Dr. Syeed, I am honored by your invitation. I am energized about the potential to advance the common good through such a public exchange. I commend you on your proactive leadership.
And, at long last, we meet face-to-face. We first met, so to speak, in a common cause on CNN. We appeared together in February 2002 to challenge one of Pat Robertson’s many regrettable remarks about Islam.
As members of the Abrahamic-faith tradition, we have a love for stories. So, I share with you a story, a true story.
A young school girl approached a Baptist missionary in Lebanon. She asked the missionary, “Are you a Christian?”
The Baptist missionary woman replied that she loved Jesus.
The Lebanese school girl sighed with relief. “Oh good,” she said. “I was afraid that you were one of those murdering Christians.”
The sad truth is that we have many different types of Christians.
I am a Baptist Christian, who professes faith in Jesus and prioritizes Jesus’ commandment to love neighbor.
Regrettably too many Baptist Christians are less concerned with love for neighbor and too concerned with doctrinal purity and political conquest.
They wrap the American flag around the cross of Christ. They place military-camouflaged covers on Bibles. They see any challenge to our nation as a threat to their faith.
Consequently, they say hateful things about Islam.
You have heard the son of Billy Graham, who said after September 11, 2001, “I believe the Qur’an teaches violence. It doesn’t teach peace, it teaches violence.”
You have heard a former president of the Southern Baptist Convention, who said in 2002 that the Prophet Mohammed was “demon-possessed.”
You have heard Charles Colson, who said only last year, “Islam is a vicious evil.”
“Christians will give their lives and die for what they believe…but Islamists are very different,” he said. “We will die for what we believe. They will kill for what they believe.”
These Baptists speak loudly. They speak often. But they do not speak for all Baptists. Some of us spoke early and have spoken about the wrongness of the bearing of false witness against our neighbors.
Some of us believe that Baptist preachers should never disrespect the Prophet Mohammed. Baptist preachers should never denigrate Islam as an evil religion. Baptist preachers should never demonize Muslims as people of violence.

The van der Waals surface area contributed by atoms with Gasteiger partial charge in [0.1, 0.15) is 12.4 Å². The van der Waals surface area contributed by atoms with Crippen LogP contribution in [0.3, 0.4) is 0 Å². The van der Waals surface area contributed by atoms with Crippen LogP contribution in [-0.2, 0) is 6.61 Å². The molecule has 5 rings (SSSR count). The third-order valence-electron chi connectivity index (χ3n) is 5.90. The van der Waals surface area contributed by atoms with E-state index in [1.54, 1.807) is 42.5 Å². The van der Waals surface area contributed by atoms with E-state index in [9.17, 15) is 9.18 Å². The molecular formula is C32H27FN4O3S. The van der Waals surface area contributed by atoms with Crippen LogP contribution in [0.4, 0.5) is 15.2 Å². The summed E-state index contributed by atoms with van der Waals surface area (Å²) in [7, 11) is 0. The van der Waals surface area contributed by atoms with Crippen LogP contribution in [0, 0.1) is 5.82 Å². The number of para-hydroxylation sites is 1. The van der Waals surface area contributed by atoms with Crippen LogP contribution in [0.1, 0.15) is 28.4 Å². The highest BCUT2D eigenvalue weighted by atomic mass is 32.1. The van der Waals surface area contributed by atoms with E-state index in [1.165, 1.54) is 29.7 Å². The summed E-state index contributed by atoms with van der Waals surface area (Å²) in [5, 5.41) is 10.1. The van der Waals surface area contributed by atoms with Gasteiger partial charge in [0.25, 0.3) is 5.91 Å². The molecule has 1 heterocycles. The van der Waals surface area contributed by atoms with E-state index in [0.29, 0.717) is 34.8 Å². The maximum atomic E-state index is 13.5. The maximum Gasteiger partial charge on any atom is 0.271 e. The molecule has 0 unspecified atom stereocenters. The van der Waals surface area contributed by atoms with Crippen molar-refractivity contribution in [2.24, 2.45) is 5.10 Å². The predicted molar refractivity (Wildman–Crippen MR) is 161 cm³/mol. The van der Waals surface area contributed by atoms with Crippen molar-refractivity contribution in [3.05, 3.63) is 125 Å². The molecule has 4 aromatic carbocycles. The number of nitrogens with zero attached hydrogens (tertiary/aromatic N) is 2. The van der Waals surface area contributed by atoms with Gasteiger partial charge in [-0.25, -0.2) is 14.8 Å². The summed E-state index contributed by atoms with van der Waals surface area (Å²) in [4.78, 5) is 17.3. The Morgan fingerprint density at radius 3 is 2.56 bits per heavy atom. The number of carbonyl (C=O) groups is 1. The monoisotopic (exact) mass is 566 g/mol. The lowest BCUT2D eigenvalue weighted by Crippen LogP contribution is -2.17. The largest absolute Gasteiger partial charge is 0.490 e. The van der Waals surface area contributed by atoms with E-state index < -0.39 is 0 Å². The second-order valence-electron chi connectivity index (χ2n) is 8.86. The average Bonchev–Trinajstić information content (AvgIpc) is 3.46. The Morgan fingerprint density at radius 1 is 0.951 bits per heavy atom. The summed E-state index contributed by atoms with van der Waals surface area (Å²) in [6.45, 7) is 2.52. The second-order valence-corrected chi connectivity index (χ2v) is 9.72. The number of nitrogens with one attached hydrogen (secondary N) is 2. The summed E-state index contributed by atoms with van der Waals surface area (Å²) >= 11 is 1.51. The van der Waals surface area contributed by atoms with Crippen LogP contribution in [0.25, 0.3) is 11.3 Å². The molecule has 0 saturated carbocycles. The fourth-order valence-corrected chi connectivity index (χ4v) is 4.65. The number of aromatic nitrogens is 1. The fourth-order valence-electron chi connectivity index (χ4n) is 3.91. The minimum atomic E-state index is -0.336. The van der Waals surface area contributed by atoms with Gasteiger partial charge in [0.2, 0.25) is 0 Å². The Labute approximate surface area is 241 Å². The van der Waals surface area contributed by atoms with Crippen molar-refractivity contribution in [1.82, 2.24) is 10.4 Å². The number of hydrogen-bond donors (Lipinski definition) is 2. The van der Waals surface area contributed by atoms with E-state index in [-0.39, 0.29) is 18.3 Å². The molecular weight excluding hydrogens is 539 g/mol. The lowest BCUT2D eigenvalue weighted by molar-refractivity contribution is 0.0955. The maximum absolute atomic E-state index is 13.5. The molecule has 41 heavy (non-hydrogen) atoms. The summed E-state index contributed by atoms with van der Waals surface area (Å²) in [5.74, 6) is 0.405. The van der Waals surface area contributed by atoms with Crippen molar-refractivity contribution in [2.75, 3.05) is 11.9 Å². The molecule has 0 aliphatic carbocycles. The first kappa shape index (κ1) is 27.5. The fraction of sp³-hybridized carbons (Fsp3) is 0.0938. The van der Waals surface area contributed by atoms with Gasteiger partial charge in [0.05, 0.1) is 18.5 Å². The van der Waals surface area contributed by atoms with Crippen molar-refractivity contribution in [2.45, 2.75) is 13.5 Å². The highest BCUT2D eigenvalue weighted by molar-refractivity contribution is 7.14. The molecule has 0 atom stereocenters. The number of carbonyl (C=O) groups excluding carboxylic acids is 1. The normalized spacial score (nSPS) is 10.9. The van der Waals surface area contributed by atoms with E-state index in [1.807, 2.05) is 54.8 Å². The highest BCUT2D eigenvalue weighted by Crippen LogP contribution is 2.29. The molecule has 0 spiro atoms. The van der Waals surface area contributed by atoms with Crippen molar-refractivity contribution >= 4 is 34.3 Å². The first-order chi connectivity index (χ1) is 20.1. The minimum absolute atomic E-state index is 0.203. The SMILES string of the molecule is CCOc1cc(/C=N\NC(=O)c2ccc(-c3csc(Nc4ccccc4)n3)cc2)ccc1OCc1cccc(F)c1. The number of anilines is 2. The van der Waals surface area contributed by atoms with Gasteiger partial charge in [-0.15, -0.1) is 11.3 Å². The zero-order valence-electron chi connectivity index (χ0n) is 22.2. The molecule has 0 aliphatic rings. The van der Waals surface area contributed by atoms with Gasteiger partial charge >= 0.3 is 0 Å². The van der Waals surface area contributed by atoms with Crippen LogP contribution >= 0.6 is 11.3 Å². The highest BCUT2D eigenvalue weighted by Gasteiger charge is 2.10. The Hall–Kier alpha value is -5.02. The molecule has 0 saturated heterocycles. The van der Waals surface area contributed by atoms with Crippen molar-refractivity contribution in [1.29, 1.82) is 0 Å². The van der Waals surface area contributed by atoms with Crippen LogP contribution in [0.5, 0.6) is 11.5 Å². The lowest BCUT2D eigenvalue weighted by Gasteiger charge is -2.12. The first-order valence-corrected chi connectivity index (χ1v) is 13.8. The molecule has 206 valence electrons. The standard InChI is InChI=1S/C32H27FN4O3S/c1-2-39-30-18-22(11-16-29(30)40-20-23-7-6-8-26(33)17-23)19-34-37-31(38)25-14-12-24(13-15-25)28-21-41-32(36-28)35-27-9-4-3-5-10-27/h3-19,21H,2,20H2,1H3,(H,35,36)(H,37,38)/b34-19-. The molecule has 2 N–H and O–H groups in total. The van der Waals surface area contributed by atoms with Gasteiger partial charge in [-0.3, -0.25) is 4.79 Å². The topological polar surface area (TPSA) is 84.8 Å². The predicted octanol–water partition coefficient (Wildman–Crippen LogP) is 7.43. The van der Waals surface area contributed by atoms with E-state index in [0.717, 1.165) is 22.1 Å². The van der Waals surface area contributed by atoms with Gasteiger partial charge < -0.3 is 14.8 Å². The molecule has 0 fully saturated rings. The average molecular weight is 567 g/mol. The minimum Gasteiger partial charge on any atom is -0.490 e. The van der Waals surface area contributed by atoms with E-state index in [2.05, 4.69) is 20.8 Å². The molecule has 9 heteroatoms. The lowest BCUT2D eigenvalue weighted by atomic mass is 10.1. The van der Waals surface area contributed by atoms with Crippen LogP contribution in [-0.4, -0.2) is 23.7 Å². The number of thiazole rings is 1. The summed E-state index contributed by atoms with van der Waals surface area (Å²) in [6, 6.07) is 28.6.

I hope you will come to know the goodwill Baptists in North America, who are forging a new covenant around Jesus’ first sermon.
“The Spirit of the Lord is upon me, because he has anointed me to bring good news to the poor. He has sent me to proclaim release to the captives and recovery of sight to the blind, to let the oppressed go free, to proclaim the year of the Lord’s favor” (Luke 4:18-19).
Jesus’ good news was to the poor, the destitute.
Jesus said that he had come to announce the year of jubilee. The year of jubilee was a moral vision of a time when slaves were freed, debts were forgiven and the land was given its rest.
What is my point?
My point is that goodwill Baptists are forging a new identity around Jesus’ moral vision of economic transformation and environmental restoration. That moral vision finds tighter expression in Jesus’ call to love neighbor.
Love for God and love for neighbor are at the heart of a prophetic letter from Muslim leaders to Christian leaders. This letter is a proactive initiative that has the potential to break down dividing walls and to bring together goodwill Muslims and goodwill Christians.
But once we have embraced “A Common Word” and found a common ground, what then shall we do?
Texans have a saying about people who are all show and no substance. They say such people are “all hat and no cattle.”
How do those of us here today move from the show of goodwill to advancing the common good?
We do so brick-by-brick. I offer two bricks for a new bridge.
First, I would like to find proven Muslim writers who would contribute opinion columns about contemporary issues to our web site, EthicsDaily.com ”EthicsDaily.com has a global readership of Baptists.
As we post columns from rabbis, we need to post columns from Muslim religious thinkers.
But more than opinion columns, I invite Muslim academicians to offer commentaries about the Qur’an. Rather than to read about what some Christians say Muslims think, Baptists need to read firsthand what Muslims think.
But more than opinion columns and commentaries, I would like to secure proven Muslim writers who would review movies which have Islamic themes. Baptists need to know how you see what we see.
Second, we plan to create a resource page on EthicsDaily.com where Baptists and Muslims can quickly find online material that educates and facilitates dialogue between our faith traditions.
Now moving from the doable to the possible, I place three suggestions on our discussion table.
First, would it be possible for mosques and churches to have “podium exchanges,” teaching opportunities in one another’s houses of faith?
Second, would it be possible for us to find projects, where we would work together to heal the hurts of the world?
Third, would it be possible for us to identify a public policy issue around which we could release an open letter calling for social reform?
Surely such an initiative would turn heads and create a new narrative.
I draw my final word from Jesus. I know Muslims have a deep respect for Jesus. Jesus told his followers to “be wise as serpents” (Matthew 10:16).
We need to pursue wisdom together to counter prejudice rooted in pride, ignorance and fear.
If we pursue wisdom, we will gain understanding. If we gain understanding, we will develop respect. If we develop respect, we will advance justice. If we advance justice, we will change the conditions of our people.
Robert Parham, executive director of the Baptist Center for Ethics, prepared this statement for a Muslim-Christian dialogue session at the annual convention of the Islamic Society of North American, held on Saturday in Columbus, Ohio.